Safe driving ought to be a consideration at all times, but it should be a priority at this time of year. It hasn’t been as cold or snowy as previous winters, but there has been record levels of rainfall. This guide will help you stay safer on the wet or icy roads this winter.
Driving in wet conditions
In wet conditions, some cars have engine problems, either from the damp in the air or from driving through deep puddles. As such, breakdown call-outs increase significantly during periods of heavy rain. Slow down if you’re driving in very wet conditions and avoid the deepest puddles at the side of the road. It is also a good idea to try to avoid driving in really wet weather altogether. Ask yourself if the is trip essential: can it wait?
If you do choose to drive, reduce your speed and drive with dipped headlights to ensure that other drivers on the road can see you. Don’t use your rear fog lights, however, as they can mask your brake lights and confuse people driving behind you. Watch out for large or fast-moving vehicles as the spray they create can drastically reduce visibility.
Beware of aquaplaning (sometimes called hydroplaning). This occurs when a car hits a puddle at such speed that the wheels are lifted off the road and onto the surface of the water. Aquaplaning occurs only when hitting puddles at high speeds, so reducing your speed will reduce the risk. You’ll know if your car is aquaplaning if your steering suddenly feels light — a little like when you drive over ice. Do not break in this instance, or jerk your steering wheel. Instead, take your foot off the accelerator and allow your car to slow down. When it is slow enough, it will make contact with the road.
For more advice about driving during heavy rain, check out this RAC resource.
Driving in snowy and icy conditions
Britons are often ill-prepared for snow—probably because we don’t get as much of it as much of Northern Europe or North America.
The first and most straightforward piece of advice is to abstain from driving. Avoid making any trips in snow or ice unless absolutely necessary. It might help to ask yourself what would happen if you didn’t go.
Consider the idea that you need a new car to deal with your local area’s weather. Not all parts of the UK are the same and rural areas tend to suffer the most from snow, ice and rain. Avoid the dealerships and local salesmen by selling your car to one of the online car buying companies. It’s quicker and you’ll probably receive a higher price than at a local used car dealer. Then it’s just a matter of finding the right car for you and your area’s weather — which should be a whole article in its own right.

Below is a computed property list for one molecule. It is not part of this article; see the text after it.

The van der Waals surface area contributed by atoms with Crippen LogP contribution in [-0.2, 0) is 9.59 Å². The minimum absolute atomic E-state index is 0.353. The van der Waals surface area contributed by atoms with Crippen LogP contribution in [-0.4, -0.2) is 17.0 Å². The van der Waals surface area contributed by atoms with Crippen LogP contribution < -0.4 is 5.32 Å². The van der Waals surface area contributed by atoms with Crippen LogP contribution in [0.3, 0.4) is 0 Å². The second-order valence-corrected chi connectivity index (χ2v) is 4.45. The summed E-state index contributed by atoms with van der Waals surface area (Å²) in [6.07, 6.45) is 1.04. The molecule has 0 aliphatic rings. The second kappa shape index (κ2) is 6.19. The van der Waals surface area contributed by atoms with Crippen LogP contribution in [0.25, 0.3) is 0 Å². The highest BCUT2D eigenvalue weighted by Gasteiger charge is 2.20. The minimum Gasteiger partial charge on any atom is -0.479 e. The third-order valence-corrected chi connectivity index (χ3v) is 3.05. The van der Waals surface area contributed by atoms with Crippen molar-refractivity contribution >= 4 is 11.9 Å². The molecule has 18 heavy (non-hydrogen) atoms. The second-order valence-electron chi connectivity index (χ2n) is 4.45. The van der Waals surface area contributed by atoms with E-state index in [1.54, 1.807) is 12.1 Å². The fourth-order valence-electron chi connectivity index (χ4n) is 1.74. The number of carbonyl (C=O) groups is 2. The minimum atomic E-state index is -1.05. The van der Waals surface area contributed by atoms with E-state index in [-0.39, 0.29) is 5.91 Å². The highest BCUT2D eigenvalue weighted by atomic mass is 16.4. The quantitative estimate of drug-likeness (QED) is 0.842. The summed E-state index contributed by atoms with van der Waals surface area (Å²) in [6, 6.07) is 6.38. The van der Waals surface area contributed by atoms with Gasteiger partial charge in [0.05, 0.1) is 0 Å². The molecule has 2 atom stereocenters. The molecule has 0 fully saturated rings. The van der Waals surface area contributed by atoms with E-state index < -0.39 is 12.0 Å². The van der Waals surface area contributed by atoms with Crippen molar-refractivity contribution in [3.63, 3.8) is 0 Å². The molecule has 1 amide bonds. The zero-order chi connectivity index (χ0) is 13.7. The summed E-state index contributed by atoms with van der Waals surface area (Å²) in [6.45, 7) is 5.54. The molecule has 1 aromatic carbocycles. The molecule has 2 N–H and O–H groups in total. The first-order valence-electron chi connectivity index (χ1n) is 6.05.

It’s a great idea to pack yourself a little survival kit in case you end up stranded somewhere. Include a torch, blankets, a fully charged backup phone, food, water, an ice scraper and something to help get you out of a slippery situation, such as sand, grit or even cat litter. You may also want to pack a spare set of warm clothing and some jump leads. If you’re unsure how to use jump leads, then read this guide from The AA and perhaps print it out and stash it in your glove compartment. Hopefully you won’t need to use this kit, but it’s better to have it and not use it than the alternative.
Ensure that your car’s fuel tank is relatively full, in case you get caught in a traffic jam. Planning your route and sticking to the major roads will give you the best chance of getting to your destination, as they’re much more likely to have been gritted. If you do find yourself stuck in a traffic jam with a lot of snow, get out to check that your exhaust pipe hasn’t filled with snow as this can cause carbon monoxide to backup into the car.
Do the rest of the big checks on your car before setting off: fluid levels, tyre treads, etc. And it’s a good idea to figure out if your car’s heating system has any special features you’ve perhaps never needed to use, such as heated screens. Check that your wipers haven’t frozen to the windscreen as this could result in the blades being pulled off when you turn them on.
Driving in snow
Use your headlights if it’s snowing. Although many cars have automatic headlights, make sure that your headlights are working by manually switching them on instead of relying on the automatic setting. Headlights will improve your own visibility and it will make it easier for other cars to see you. For the same reason as when it’s raining, avoid using your fog lights.
Drive smoothly, keeping your grip on the road, being careful never to press on the accelerator to hard or change gear too suddenly. Change up your gears early, keeping your revs down, as this causes less torque and reduces the chance of your wheels spinning.
Leave a lot of room between yourself and the driver in front as it can take as much as ten times longer to stop in icy conditions. With this in mind, try to leave about a 20-second gap, as this will give you enough time to slow down should the car in front suddenly stop. If someone is too close behind you, try not to get angry or panic: simply pull over as soon as safely possible to allow them to move past you.
If your car skids, take your foot off the accelerator and let the car slow down on its own. Using your brakes will make the skidding even worse. If your car starts to turn as you’re skidding, make sure you turn your steering wheel in the same direction as the way you’re turning in order to right your direction.
Adhering to the advice in this article should keep you as safe as possible on the roads this winter, but remember that not everyone is as sensible as you, so watch out for reckless drivers, giving them a very wide berth. Stay happy and drive safely.